How I Made a Lovecraft Comic Game
Hi, Habr! This will be the story of the thorny path of developing a 2D quest in the setting of Howard Phillips Lovecraft’s worlds, which is entirely in the form of an interactive comic book. Well, that is, everything in the game, starting from puzzles and ending with the interface, is one seamless comic. If you are interested in this concept, I ask for a cat, where there will be more gifs, technical details and experience of publishing on the main platforms.
About the game
And I thought: after all, a game decorated in a comic style is cool, catchy and unusual! There are very few such games. I can remember three. Of course, this is the legendary “Comix Zone”, the shooter “XIII” (thirteenth) and not the whole game, but an episode in “What Remains of Edith Finch”. But to do it alone / together as a platformer or an FPS-shooter, for an independent developer - an inadmissible luxury - too much animation, too complicated, too much time is required and there is a high probability that the game may not live to release. No, I know that there are people who manage to develop a platformer for 8 years (Owlboy) and at the same time, do not lose motivation. I sincerely admire and envy such people a little, but I'm afraid this is not my case. But the puzzle / point-and-click game is a completely different thing! Especially, I have experience in creating 2D puzzles - some may remember me as the author of the series Mechanical Box puzzles. So decided! The setting is the works of G.F. Lovecraft, genre - point-and-click, visual style - comics.
But I just didn’t want to do an interactive comic strip or a visual novel. I wanted this project to become more of a game than a literature. And here another of my hobbies helped - the history of video games. I remembered that I had recently read about a text-based computer game, the main idea of which seemed to me to be rather unusual and interesting.
The game was called "Hunt the Wumpus". This is a classic text game written by Gregory Job in 1972. As Wikipedia says, this is the first text-based in the history, as well as the first adventure computer game, which was extremely popular in the 70s-80s of the last century.
In short, the essence of the game was as follows: the player enters the maze, which consists of 20 numbered rooms, each of which is connected by corridors to three others. That is, a map of such a labyrinth is a closed graph. However, let's not delve into all the terms, in fact, everything is very simple! In this maze there is a dangerous monster - Vampus, the task of the player, exploring the maze, to find and shoot this monster.
At the beginning of the game, the player finds himself in a random labyrinth room. In one move, he can go to one of the three adjacent rooms, or shoot at it. In the room, the player may feel a draft, a disgusting stench or hear a strange noise. Draft says that in one of the neighboring rooms - a bottomless pit - falling into it, you lose. Noise is emitted by giant bats, if you enter the room with them, they grab the player and transfer them to another randomly chosen maze room. Well, the stench means that in one of the three adjacent rooms is Vampus. If a player is in the same room with him, Vampus eats him.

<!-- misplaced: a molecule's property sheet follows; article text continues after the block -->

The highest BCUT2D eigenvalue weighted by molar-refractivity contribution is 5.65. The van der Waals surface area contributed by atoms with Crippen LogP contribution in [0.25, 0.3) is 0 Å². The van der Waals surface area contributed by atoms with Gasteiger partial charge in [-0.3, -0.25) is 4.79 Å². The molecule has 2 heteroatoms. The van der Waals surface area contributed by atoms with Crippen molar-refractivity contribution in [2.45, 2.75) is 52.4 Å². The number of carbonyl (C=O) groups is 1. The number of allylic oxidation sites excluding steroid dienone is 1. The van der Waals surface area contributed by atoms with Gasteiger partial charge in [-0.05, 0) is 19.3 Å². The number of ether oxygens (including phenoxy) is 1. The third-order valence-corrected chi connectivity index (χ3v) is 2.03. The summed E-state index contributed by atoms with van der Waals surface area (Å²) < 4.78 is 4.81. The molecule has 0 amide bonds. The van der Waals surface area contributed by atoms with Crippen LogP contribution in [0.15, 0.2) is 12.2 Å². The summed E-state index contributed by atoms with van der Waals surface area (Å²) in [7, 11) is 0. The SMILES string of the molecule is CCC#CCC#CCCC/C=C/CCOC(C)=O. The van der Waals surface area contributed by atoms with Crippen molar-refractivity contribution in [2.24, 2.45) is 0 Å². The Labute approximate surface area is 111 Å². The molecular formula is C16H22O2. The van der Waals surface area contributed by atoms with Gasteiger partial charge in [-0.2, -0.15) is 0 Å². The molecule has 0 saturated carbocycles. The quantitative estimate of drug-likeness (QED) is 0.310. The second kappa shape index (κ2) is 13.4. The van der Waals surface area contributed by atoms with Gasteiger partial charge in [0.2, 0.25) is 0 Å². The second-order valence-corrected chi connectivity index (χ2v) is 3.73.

Thus, traveling through the maze and memorizing signs of nearby hazards, you can get an idea of their location and shoot Vampus, knowing exactly where he is. In fact, one more, more common game with similar mechanics can be given as an example. This is the well-known Minesweeper. “Hunting for Vampus” is, in general, another variant with several types of “min.”
Returning to Lovecraft, our hero is sent by sea to New England, but, obviously, his plans did not come true, because:
On the seventeenth day of travel, a terrible storm arises as if from nowhere, carrying the doomed ship farther and farther into uncharted waters. The frigate crashes, and the main character wakes up on the sand of a bay surrounded by inaccessible rocks. From the only exit from the bay, carved right into the cliff, it breathes with extraordinary antiquity ...This is the entrance to the dungeons of the Temple of Nameless Cults, where, in the best traditions of Lovecraft, the protagonist expects nothing but madness and death (in as many as six versions of the endings!). Dungeons are a labyrinth from the game “Hunt the Wumpus”, but instead of Vampus, Dagon, the patron of the Deepwater, lives in the labyrinth. It can not be killed immediately, but you can only hurt him - after all, one of the lesser deities of the pantheon of myths Cthulhu is no joke! And in the role of giant bats here is a servant of the Ancients - Shoggot - a shapeless mass of protoplasm with a thousand eyes, tentacles and other unimaginable limbs. You can escape from Shogot. The escape is realized in the form of a mini-game, where it is necessary to solve simple riddles for a while, choosing one of three doors. My impromptu on QTE (Quick Time Event) - a fairly common reception in video games,
In addition to such variations on the theme “Minesweeper”, as a meta-game, of course, there should be puzzles and other mini-games - all that is inherent in classic quests. I did not invent anything and decided to use the old, time-tested mechanics - tag, rotating elements, select a combination and the like. Naturally, everything must be neatly written into the love setting. Below is a gif with a couple of examples.